School project bids in Nova Scotia to include apprentices

As previously seen on The Chronicle Herald :

There are new rules for companies bidding on construction contracts for five Nova Scotia schools.

These changes, part of a new pilot procurement project, are aimed at getting more businesses to hire registered apprentices.

“This pilot salutes businesses that are already hiring apprentices, and we believe it will motivate new businesses to get involved,” Kelly Regan, provincial minister of labour and advanced education, said at a news conference Wednesday in Dartmouth.

The program will apply to contracts of $100,000 or more in value related to construction of the high school in Eastern Passage, the Primary-to-Grade 9 school in Tatamagouche, the Primary-to-Grade 4 in Bible Hill, the Primary-to-Grade 9 in south Dartmouth and the Primary-to-Grade 12 in Bridgetown.

In order to qualify for these school construction contracts, firms doing construction work under the scope of designated trades under the Apprenticeship and Trades Qualification Act must “have all apprentices registered and have at least one apprentice registered any time within the last two years in any designated trade or have participated in a youth apprenticeship program.”

(An exception will be made to companies or contractors with fewer than three employees and those whose work doesn’t fall under a designated trade.)

And “although preferred,” the apprentices do not necessarily have to be registered in Nova Scotia and don’t need to be directly employed at these job sites.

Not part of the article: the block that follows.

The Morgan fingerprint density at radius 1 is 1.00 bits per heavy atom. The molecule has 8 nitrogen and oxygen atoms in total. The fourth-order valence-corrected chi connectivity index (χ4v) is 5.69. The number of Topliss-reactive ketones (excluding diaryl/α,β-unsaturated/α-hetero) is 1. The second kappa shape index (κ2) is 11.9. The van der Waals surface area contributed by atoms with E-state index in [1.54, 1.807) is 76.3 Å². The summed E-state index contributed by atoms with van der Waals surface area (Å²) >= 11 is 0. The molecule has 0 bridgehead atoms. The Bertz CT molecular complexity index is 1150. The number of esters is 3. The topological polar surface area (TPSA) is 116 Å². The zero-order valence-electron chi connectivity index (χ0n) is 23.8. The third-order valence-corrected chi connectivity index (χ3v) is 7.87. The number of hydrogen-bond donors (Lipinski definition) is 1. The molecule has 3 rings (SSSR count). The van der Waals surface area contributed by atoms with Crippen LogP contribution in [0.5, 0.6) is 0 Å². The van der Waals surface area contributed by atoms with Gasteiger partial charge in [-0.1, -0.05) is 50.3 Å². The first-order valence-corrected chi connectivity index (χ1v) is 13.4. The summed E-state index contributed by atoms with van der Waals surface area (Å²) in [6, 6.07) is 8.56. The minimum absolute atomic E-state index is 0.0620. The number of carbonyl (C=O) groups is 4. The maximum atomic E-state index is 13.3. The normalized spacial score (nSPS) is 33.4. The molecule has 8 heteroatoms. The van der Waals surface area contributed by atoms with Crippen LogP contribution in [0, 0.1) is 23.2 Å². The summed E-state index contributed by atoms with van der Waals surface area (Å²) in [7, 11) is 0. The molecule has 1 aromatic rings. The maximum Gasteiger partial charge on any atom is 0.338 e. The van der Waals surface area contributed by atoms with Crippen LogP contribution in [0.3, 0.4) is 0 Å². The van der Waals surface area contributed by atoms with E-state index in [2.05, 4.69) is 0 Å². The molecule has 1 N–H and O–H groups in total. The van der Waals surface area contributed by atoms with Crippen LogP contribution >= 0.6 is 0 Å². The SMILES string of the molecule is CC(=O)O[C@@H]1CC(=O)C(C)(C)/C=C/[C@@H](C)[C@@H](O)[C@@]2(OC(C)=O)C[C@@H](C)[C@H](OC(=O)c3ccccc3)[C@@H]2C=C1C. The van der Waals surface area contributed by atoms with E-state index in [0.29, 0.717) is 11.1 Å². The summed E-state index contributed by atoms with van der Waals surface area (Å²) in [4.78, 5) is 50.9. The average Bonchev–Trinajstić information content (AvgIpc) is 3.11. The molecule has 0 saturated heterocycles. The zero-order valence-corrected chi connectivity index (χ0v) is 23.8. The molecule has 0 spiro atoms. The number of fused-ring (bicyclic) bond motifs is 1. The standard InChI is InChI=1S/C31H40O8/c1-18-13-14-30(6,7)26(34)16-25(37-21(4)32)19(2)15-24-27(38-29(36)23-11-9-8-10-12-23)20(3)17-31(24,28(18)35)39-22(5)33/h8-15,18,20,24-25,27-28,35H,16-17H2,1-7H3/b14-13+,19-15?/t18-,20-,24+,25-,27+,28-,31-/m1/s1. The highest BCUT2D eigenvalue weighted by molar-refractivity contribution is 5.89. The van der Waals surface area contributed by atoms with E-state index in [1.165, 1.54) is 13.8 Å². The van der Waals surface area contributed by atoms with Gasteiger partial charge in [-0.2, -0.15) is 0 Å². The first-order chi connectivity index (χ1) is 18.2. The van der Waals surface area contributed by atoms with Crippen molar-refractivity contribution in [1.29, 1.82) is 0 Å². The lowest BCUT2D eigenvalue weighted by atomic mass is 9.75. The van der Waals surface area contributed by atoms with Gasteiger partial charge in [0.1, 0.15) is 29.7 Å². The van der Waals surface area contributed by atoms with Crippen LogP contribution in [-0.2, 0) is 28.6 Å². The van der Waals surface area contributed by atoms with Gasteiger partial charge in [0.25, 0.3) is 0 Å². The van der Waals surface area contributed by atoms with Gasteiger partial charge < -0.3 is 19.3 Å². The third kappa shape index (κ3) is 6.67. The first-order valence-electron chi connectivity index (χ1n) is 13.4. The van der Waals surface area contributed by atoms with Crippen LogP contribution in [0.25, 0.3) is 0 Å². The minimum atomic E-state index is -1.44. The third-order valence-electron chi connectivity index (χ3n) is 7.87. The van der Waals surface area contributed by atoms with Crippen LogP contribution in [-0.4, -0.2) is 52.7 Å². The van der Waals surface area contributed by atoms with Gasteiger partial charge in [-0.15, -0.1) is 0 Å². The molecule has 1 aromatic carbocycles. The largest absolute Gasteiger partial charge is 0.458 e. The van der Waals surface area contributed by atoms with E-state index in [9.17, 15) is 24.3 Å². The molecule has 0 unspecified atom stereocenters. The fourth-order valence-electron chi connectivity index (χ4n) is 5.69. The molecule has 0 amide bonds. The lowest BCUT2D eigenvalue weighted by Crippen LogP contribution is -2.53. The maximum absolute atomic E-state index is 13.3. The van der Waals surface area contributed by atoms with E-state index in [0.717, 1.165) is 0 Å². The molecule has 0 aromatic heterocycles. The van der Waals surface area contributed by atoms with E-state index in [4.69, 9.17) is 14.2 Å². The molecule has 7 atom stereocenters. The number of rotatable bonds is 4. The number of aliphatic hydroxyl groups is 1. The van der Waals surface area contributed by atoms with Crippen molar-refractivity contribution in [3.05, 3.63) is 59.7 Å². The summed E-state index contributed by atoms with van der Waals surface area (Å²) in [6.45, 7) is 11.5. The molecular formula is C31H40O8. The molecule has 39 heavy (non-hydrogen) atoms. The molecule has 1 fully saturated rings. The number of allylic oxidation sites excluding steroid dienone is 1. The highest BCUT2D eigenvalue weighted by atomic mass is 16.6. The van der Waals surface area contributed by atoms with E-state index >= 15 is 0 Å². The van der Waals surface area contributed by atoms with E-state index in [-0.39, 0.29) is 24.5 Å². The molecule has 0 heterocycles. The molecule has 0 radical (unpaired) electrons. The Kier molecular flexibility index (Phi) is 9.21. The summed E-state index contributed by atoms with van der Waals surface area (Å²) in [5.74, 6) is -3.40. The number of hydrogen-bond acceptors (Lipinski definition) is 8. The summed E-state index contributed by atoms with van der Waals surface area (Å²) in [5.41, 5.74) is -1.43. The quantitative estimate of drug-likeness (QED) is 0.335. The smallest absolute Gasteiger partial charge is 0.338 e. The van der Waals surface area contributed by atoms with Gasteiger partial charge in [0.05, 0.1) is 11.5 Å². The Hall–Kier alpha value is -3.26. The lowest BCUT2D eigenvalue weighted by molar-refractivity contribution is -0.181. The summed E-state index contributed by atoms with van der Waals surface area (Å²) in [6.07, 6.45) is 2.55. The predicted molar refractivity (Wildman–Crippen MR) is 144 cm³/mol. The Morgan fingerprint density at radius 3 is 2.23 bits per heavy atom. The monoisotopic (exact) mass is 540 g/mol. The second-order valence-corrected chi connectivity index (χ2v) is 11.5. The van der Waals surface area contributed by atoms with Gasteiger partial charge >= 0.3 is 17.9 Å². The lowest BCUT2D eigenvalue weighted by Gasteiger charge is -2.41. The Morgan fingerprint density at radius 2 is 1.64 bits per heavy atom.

Scott Boyd, a second-year apprentice carpenter who works for Bird Construction and was at Wednesday’s announcement, said this change could keep people like him from chasing jobs out west.

“When you’re a proud Nova Scotian and you’ve got a lot of family here, you want to know that there’s a good job here for you,” said the 23-year-old from Cole Harbour.

“Knowing that companies are hiring … makes that possible.”

Rene Cox, Atlantic region vice-president for Bird Construction, said the pilot project “won’t have a huge impact” on the firm, which has been hiring apprentices for several years.

But, Cox added, “I think it will work.”

(Rene Cox, pictured)

“Whenever you put control measures in place, people tend to have a need to follow those. … What’s good for our competitors and for us is just good for our industry.”

Duncan Williams, president of the Construction Association of Nova Scotia, which helped develop the pilot project, said these changes will persuade more people to enter the trades and provide increased opportunities for apprentices to learn.

The procurement pilot may also help to level the playing field for procurement and entice more companies to take part in Nova Scotia’s formalized apprenticeship education program.

“We want to make sure that companies who invest are rewarded in some way for those investments,” he said.

The initiative is part of the province’s continuing work to bolster employment for young people in the skilled trades, which included the establishment of the Nova Scotia Apprenticeship Agency in July. The agency works with trade councils to oversee the apprenticeship program and implement changes.

When the province started its work last year, only about 29 per cent of employers who could hire apprentices did so, Regan said.

Without those employers willing to take on apprentices, many people who want to pursue trades would have to go elsewhere, so the province is targeting those employers through the agency’s work with trade councils and new programs introducing students to the trades.

“Once a company makes a decision to hire a student or hire an apprentice, they find it’s not as difficult as they might’ve imagined,” Regan said after the news conference.
School Project Bids In Nova Scotia To Include Apprentices : News & Media : Bird Construction